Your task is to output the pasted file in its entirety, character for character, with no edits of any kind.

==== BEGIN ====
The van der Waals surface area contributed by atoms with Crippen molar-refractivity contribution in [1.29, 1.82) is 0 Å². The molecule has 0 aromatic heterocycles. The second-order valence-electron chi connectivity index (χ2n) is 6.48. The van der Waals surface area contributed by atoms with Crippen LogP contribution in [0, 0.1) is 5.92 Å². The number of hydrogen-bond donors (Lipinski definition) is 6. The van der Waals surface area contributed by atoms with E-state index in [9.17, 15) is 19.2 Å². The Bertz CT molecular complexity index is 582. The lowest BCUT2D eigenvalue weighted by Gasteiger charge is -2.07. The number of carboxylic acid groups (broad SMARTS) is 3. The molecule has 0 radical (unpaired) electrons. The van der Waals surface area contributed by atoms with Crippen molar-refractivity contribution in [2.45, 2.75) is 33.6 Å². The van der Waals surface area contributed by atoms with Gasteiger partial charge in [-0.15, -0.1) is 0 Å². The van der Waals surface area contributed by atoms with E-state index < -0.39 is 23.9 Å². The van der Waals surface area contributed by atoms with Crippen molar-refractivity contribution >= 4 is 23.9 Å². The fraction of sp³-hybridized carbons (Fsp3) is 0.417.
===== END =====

The van der Waals surface area contributed by atoms with Crippen molar-refractivity contribution in [1.29, 1.82) is 0 Å². The molecule has 0 aromatic heterocycles. The second-order valence-electron chi connectivity index (χ2n) is 6.48. The van der Waals surface area contributed by atoms with Crippen LogP contribution in [0, 0.1) is 5.92 Å². The number of hydrogen-bond donors (Lipinski definition) is 6. The van der Waals surface area contributed by atoms with E-state index in [9.17, 15) is 19.2 Å². The Bertz CT molecular complexity index is 582. The lowest BCUT2D eigenvalue weighted by Gasteiger charge is -2.07. The number of carboxylic acid groups (broad SMARTS) is 3. The molecule has 0 radical (unpaired) electrons. The van der Waals surface area contributed by atoms with Crippen molar-refractivity contribution in [2.45, 2.75) is 33.6 Å². The van der Waals surface area contributed by atoms with Gasteiger partial charge in [-0.15, -0.1) is 0 Å². The van der Waals surface area contributed by atoms with E-state index < -0.39 is 23.9 Å². The van der Waals surface area contributed by atoms with Crippen molar-refractivity contribution >= 4 is 23.9 Å². The fraction of sp³-hybridized carbons (Fsp3) is 0.417.